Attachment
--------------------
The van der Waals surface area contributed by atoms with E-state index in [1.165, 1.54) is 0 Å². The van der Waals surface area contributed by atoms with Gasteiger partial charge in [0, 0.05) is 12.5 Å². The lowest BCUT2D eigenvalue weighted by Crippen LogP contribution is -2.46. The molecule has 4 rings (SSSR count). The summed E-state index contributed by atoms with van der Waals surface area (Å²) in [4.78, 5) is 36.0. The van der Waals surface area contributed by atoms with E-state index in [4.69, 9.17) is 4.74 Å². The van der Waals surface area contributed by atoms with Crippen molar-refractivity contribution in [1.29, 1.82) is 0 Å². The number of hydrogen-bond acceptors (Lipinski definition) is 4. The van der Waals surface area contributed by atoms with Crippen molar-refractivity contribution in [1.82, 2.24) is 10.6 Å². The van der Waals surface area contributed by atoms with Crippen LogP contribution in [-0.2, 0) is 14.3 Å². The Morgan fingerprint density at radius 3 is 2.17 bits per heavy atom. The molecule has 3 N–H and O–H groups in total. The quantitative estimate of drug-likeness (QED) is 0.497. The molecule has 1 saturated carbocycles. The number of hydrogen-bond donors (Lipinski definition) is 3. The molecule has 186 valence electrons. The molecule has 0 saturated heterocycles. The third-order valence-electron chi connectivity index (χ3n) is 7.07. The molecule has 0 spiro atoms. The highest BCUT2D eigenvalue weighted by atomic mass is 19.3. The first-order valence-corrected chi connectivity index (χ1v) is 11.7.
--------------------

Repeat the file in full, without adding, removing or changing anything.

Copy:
The van der Waals surface area contributed by atoms with E-state index in [1.165, 1.54) is 0 Å². The van der Waals surface area contributed by atoms with Gasteiger partial charge in [0, 0.05) is 12.5 Å². The lowest BCUT2D eigenvalue weighted by Crippen LogP contribution is -2.46. The molecule has 4 rings (SSSR count). The summed E-state index contributed by atoms with van der Waals surface area (Å²) in [4.78, 5) is 36.0. The van der Waals surface area contributed by atoms with E-state index in [4.69, 9.17) is 4.74 Å². The van der Waals surface area contributed by atoms with Crippen molar-refractivity contribution in [1.29, 1.82) is 0 Å². The number of hydrogen-bond acceptors (Lipinski definition) is 4. The van der Waals surface area contributed by atoms with Crippen molar-refractivity contribution in [1.82, 2.24) is 10.6 Å². The van der Waals surface area contributed by atoms with Crippen LogP contribution in [-0.2, 0) is 14.3 Å². The Morgan fingerprint density at radius 3 is 2.17 bits per heavy atom. The molecule has 3 N–H and O–H groups in total. The quantitative estimate of drug-likeness (QED) is 0.497. The molecule has 1 saturated carbocycles. The number of hydrogen-bond donors (Lipinski definition) is 3. The molecule has 186 valence electrons. The molecule has 0 saturated heterocycles. The third-order valence-electron chi connectivity index (χ3n) is 7.07. The molecule has 0 spiro atoms. The highest BCUT2D eigenvalue weighted by atomic mass is 19.3. The first-order valence-corrected chi connectivity index (χ1v) is 11.7.